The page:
For those who find U.S. elections too long and sometimes endless, brace yourself as the next cycle begins tomorrow morning. The near unanimity of prognosticators are predicting a Republican wave, and this will only raise the ante as to whether President Obama will be a one-term President. History leads us to be cautious about predicting presidential elections based on midterm elections.
Since WW II, there have been three blowout results (Harry S. Truman in 1946, Ronald Reagan in 1982 and Bill Clinton in 1994) and each of these Presidents were re-elected two years later. With less than 50 percent of the electorate expected to vote and with the average midterm loss around 28 seats in the House and four in the Senate, it is almost certain that the Democrats will suffer some serious losses. But this is mainly an election about local issues, the current state of the economy and how this impacts on the mood of the country. A presidential election is a much different dynamic.
Elections do often carry some surprises. Races which were leaning heavily Republican are now much closer and some are trending Democratic as is the case in California, Delaware and Connecticut. The weekend rally under the aegis of Jon Stewart and Stephen Colbert using satire and the theme of sanity indicates that enthusiasm is not just in the Glen Beck camp. President Clinton in a Montreal speech last Friday predicted that the Democrats will cause some surprises. However, while he may be on to something, it is fair to say that if the House flips to John Boehner and the Republicans this Tuesday, the presidential stakes in the Republican Party will begin in earnest.
The President will have to take away some lessons from the certain losses he will face. He will possibly face a GOP-held House (as all pundits seem to predict) and a reduced majority in the Senate (as seems most likely).And this will undoubtedly change his style of governance. It will take a more incremental policy change approach as opposed to comprehensive reforms. It will require more pedagogy, better focussed communications and greater interaction with the voter as opposed to legislators if he is to regain the upper hand. The bully pulpit is in his hands and not in those of Speaker of the House. Divided governance provides for co-responsibility.
The voter, especially independents who will sway the result in this election cycle, will not tolerate presidential vetoes or congressional gridlock. If Obama got elected as a transformational figure, he will most likely stand a chance of being re-elected by being a transactional president. And with budget deficit cutting, entitlement reform, energy and climate change imperatives, and immigration reform, he will have plenty of opportunities to show his transactional skills.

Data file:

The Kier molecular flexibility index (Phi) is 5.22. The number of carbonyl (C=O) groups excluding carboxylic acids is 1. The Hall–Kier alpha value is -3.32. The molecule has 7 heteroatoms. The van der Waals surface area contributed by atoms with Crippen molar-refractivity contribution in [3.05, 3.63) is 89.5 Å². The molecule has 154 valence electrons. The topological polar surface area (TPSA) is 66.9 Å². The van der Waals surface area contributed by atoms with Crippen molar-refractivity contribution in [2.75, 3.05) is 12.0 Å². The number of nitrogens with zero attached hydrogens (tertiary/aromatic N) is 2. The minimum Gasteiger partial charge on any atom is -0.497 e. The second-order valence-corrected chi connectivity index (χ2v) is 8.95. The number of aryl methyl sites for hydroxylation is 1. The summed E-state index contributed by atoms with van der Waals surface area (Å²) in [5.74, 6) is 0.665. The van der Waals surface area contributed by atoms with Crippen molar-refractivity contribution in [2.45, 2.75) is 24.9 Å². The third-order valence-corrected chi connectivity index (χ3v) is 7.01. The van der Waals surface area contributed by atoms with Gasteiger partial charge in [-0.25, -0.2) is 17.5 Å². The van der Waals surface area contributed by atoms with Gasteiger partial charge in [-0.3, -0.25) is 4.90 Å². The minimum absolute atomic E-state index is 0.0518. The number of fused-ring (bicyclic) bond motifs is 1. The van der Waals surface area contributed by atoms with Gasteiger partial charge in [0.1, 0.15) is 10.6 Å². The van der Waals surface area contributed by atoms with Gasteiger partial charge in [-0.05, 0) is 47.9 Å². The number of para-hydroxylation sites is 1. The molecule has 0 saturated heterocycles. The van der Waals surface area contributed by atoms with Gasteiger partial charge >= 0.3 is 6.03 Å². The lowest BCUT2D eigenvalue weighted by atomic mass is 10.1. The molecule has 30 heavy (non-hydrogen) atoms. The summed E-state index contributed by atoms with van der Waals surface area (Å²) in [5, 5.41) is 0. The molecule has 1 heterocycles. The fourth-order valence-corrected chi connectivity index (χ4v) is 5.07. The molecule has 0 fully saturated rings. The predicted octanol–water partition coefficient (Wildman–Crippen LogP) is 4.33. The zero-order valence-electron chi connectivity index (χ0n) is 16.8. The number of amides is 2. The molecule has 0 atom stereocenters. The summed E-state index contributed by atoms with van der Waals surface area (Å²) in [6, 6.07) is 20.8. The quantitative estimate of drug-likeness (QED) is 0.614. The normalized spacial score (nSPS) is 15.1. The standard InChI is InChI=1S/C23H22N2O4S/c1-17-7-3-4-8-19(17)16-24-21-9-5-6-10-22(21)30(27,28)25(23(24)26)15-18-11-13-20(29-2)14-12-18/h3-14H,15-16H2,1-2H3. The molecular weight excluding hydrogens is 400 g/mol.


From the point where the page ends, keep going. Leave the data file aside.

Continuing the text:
Republicans, on the other hand, will smell blood if they make their anticipated gains in Congress and in the Governors’ races. The latter will affect redistricting which will only embolden Republicans for 2012. Prospective candidates will start vying for the nomination with early visits to primary states. The Tea Party and its various components will interpret whatever limited success they will have by pushing the Republican Party further right. Sarah Palin will emerge with more profile in the weeks ahead and already she has served notice about not deviating from Tea Party principles.
Party operatives like Karl Rove are already setting their sights on the big prize and he is keenly aware that gravitating to the middle carries more promise of capturing the White House. His latest salvo against Palin, and her upcoming foray in reality TV illustrates his belief that Palin has too many shortcomings for primetime. Mitt Romney, Tim Pawlenty and Mike Huckabee will soon lay claim to their stake in the game. Promising darkhorses like New Jersey Governor Chris Christie and Indiana Governor Mitch Daniels may be tempted to test the waters as early as the winter of 2011. And lest we not forget Newt Gingrich, ready and full of policy ideas to shape the Republican contest.
So irrespective of the results today, the battle of 2012 will begin. The only sure prediction we can make is that the results of the midterms are not a good indicator of what will happen in 2012. Have a good election party!
* John Parisella is a guest blogger to AQ Online. He is Québec’s Delegate General in New York, the province’s top ranking position in the United States.